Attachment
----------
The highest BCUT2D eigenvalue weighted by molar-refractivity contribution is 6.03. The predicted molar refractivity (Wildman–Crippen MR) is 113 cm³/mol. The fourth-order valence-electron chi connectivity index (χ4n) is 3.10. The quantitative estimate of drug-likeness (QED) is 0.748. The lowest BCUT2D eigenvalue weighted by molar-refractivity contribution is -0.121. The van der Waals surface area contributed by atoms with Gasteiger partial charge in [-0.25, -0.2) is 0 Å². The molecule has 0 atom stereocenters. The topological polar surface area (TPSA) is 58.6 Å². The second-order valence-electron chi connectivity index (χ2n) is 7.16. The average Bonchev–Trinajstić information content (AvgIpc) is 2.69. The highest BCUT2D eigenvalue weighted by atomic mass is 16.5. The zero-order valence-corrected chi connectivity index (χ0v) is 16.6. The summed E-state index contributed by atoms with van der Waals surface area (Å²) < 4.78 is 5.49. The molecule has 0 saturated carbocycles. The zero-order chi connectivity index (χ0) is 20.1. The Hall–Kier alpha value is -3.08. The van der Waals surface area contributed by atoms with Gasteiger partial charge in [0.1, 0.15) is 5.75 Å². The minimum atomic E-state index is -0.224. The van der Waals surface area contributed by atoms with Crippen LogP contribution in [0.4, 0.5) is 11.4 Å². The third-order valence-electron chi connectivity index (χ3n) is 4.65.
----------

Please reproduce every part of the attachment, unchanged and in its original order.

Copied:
The highest BCUT2D eigenvalue weighted by molar-refractivity contribution is 6.03. The predicted molar refractivity (Wildman–Crippen MR) is 113 cm³/mol. The fourth-order valence-electron chi connectivity index (χ4n) is 3.10. The quantitative estimate of drug-likeness (QED) is 0.748. The lowest BCUT2D eigenvalue weighted by molar-refractivity contribution is -0.121. The van der Waals surface area contributed by atoms with Gasteiger partial charge in [-0.25, -0.2) is 0 Å². The molecule has 0 atom stereocenters. The topological polar surface area (TPSA) is 58.6 Å². The second-order valence-electron chi connectivity index (χ2n) is 7.16. The average Bonchev–Trinajstić information content (AvgIpc) is 2.69. The highest BCUT2D eigenvalue weighted by atomic mass is 16.5. The zero-order valence-corrected chi connectivity index (χ0v) is 16.6. The summed E-state index contributed by atoms with van der Waals surface area (Å²) < 4.78 is 5.49. The molecule has 0 saturated carbocycles. The zero-order chi connectivity index (χ0) is 20.1. The Hall–Kier alpha value is -3.08. The van der Waals surface area contributed by atoms with Gasteiger partial charge in [0.1, 0.15) is 5.75 Å². The minimum atomic E-state index is -0.224. The van der Waals surface area contributed by atoms with Crippen LogP contribution in [0.4, 0.5) is 11.4 Å². The third-order valence-electron chi connectivity index (χ3n) is 4.65.